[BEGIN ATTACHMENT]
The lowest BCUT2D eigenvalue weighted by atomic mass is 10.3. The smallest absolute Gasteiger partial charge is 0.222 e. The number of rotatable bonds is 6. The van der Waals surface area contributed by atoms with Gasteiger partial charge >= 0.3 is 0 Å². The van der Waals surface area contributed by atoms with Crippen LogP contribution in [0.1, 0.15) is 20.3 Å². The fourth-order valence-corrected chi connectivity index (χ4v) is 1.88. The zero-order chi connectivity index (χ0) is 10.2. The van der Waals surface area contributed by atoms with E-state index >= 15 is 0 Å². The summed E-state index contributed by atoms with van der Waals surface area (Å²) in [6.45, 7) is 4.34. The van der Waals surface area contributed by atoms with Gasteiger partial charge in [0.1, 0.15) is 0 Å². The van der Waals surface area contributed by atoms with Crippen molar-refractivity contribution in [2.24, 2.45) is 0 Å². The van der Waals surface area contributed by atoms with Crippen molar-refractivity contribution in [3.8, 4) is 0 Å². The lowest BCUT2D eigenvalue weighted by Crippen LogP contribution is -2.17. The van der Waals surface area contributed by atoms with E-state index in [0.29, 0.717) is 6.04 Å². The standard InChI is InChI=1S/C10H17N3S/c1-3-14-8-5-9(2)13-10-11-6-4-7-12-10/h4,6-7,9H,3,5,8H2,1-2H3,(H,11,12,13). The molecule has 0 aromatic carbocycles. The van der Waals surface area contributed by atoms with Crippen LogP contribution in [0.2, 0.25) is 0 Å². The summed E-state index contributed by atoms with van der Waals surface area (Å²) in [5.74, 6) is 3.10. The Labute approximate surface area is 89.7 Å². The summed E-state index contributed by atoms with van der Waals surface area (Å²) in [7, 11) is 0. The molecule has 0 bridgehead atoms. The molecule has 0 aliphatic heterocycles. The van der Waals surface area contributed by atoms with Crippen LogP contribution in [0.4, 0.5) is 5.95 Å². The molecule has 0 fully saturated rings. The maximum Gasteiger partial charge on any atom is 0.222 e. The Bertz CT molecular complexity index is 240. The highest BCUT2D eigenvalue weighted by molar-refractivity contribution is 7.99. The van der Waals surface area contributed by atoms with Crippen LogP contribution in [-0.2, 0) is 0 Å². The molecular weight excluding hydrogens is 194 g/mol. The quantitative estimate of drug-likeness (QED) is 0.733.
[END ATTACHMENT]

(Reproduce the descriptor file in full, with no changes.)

The lowest BCUT2D eigenvalue weighted by atomic mass is 10.3. The smallest absolute Gasteiger partial charge is 0.222 e. The number of rotatable bonds is 6. The van der Waals surface area contributed by atoms with Gasteiger partial charge >= 0.3 is 0 Å². The van der Waals surface area contributed by atoms with Crippen LogP contribution in [0.1, 0.15) is 20.3 Å². The fourth-order valence-corrected chi connectivity index (χ4v) is 1.88. The zero-order chi connectivity index (χ0) is 10.2. The van der Waals surface area contributed by atoms with E-state index >= 15 is 0 Å². The summed E-state index contributed by atoms with van der Waals surface area (Å²) in [6.45, 7) is 4.34. The van der Waals surface area contributed by atoms with Gasteiger partial charge in [0.1, 0.15) is 0 Å². The van der Waals surface area contributed by atoms with Crippen molar-refractivity contribution in [2.24, 2.45) is 0 Å². The van der Waals surface area contributed by atoms with Crippen molar-refractivity contribution in [3.8, 4) is 0 Å². The lowest BCUT2D eigenvalue weighted by Crippen LogP contribution is -2.17. The van der Waals surface area contributed by atoms with E-state index in [0.29, 0.717) is 6.04 Å². The standard InChI is InChI=1S/C10H17N3S/c1-3-14-8-5-9(2)13-10-11-6-4-7-12-10/h4,6-7,9H,3,5,8H2,1-2H3,(H,11,12,13). The molecule has 0 aromatic carbocycles. The van der Waals surface area contributed by atoms with Crippen LogP contribution in [0.2, 0.25) is 0 Å². The summed E-state index contributed by atoms with van der Waals surface area (Å²) in [5.74, 6) is 3.10. The Labute approximate surface area is 89.7 Å². The summed E-state index contributed by atoms with van der Waals surface area (Å²) in [7, 11) is 0. The molecule has 0 bridgehead atoms. The molecule has 0 aliphatic heterocycles. The van der Waals surface area contributed by atoms with Crippen LogP contribution in [0.4, 0.5) is 5.95 Å². The molecule has 0 fully saturated rings. The maximum Gasteiger partial charge on any atom is 0.222 e. The Bertz CT molecular complexity index is 240. The highest BCUT2D eigenvalue weighted by molar-refractivity contribution is 7.99. The van der Waals surface area contributed by atoms with Crippen LogP contribution in [-0.2, 0) is 0 Å². The molecular weight excluding hydrogens is 194 g/mol. The quantitative estimate of drug-likeness (QED) is 0.733.